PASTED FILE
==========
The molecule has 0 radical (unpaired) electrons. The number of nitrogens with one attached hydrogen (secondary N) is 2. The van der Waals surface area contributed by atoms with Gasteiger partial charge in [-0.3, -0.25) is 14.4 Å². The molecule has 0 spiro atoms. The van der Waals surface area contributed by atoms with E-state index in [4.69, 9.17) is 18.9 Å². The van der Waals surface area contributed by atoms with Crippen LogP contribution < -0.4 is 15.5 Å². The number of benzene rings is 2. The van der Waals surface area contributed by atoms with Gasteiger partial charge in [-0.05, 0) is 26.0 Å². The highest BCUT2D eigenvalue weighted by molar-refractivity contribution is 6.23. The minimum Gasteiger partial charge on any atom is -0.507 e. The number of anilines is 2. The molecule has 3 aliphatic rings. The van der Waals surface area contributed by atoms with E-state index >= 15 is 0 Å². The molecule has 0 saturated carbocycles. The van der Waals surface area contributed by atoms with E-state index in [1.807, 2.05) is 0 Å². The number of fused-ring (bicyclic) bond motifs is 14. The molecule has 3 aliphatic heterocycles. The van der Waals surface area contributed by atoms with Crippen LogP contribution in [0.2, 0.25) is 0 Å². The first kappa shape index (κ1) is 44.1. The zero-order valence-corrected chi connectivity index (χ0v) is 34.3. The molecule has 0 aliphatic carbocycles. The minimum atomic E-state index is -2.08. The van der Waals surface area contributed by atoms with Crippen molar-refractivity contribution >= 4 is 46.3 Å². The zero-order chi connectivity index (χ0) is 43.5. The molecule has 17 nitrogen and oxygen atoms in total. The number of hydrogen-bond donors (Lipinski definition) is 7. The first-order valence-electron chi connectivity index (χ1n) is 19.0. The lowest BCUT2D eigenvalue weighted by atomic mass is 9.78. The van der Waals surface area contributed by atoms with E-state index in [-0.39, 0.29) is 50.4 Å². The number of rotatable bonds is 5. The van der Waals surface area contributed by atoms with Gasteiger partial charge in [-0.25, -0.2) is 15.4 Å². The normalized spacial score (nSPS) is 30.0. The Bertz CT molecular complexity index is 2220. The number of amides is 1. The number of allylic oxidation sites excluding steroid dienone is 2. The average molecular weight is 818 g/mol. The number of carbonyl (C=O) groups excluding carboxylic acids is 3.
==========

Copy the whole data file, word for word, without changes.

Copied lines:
The molecule has 0 radical (unpaired) electrons. The number of nitrogens with one attached hydrogen (secondary N) is 2. The van der Waals surface area contributed by atoms with Gasteiger partial charge in [-0.3, -0.25) is 14.4 Å². The molecule has 0 spiro atoms. The van der Waals surface area contributed by atoms with E-state index in [4.69, 9.17) is 18.9 Å². The van der Waals surface area contributed by atoms with Crippen LogP contribution < -0.4 is 15.5 Å². The number of benzene rings is 2. The van der Waals surface area contributed by atoms with Gasteiger partial charge in [-0.05, 0) is 26.0 Å². The highest BCUT2D eigenvalue weighted by molar-refractivity contribution is 6.23. The minimum Gasteiger partial charge on any atom is -0.507 e. The number of anilines is 2. The molecule has 3 aliphatic rings. The van der Waals surface area contributed by atoms with E-state index >= 15 is 0 Å². The molecule has 0 saturated carbocycles. The van der Waals surface area contributed by atoms with E-state index in [1.807, 2.05) is 0 Å². The number of fused-ring (bicyclic) bond motifs is 14. The molecule has 3 aliphatic heterocycles. The van der Waals surface area contributed by atoms with Crippen LogP contribution in [0.2, 0.25) is 0 Å². The first kappa shape index (κ1) is 44.1. The zero-order valence-corrected chi connectivity index (χ0v) is 34.3. The molecule has 0 aliphatic carbocycles. The minimum atomic E-state index is -2.08. The van der Waals surface area contributed by atoms with Crippen molar-refractivity contribution >= 4 is 46.3 Å². The zero-order chi connectivity index (χ0) is 43.5. The molecule has 17 nitrogen and oxygen atoms in total. The number of hydrogen-bond donors (Lipinski definition) is 7. The first-order valence-electron chi connectivity index (χ1n) is 19.0. The lowest BCUT2D eigenvalue weighted by atomic mass is 9.78. The van der Waals surface area contributed by atoms with E-state index in [-0.39, 0.29) is 50.4 Å². The number of rotatable bonds is 5. The van der Waals surface area contributed by atoms with Gasteiger partial charge in [-0.25, -0.2) is 15.4 Å². The normalized spacial score (nSPS) is 30.0. The Bertz CT molecular complexity index is 2220. The number of amides is 1. The number of allylic oxidation sites excluding steroid dienone is 2. The average molecular weight is 818 g/mol. The number of carbonyl (C=O) groups excluding carboxylic acids is 3.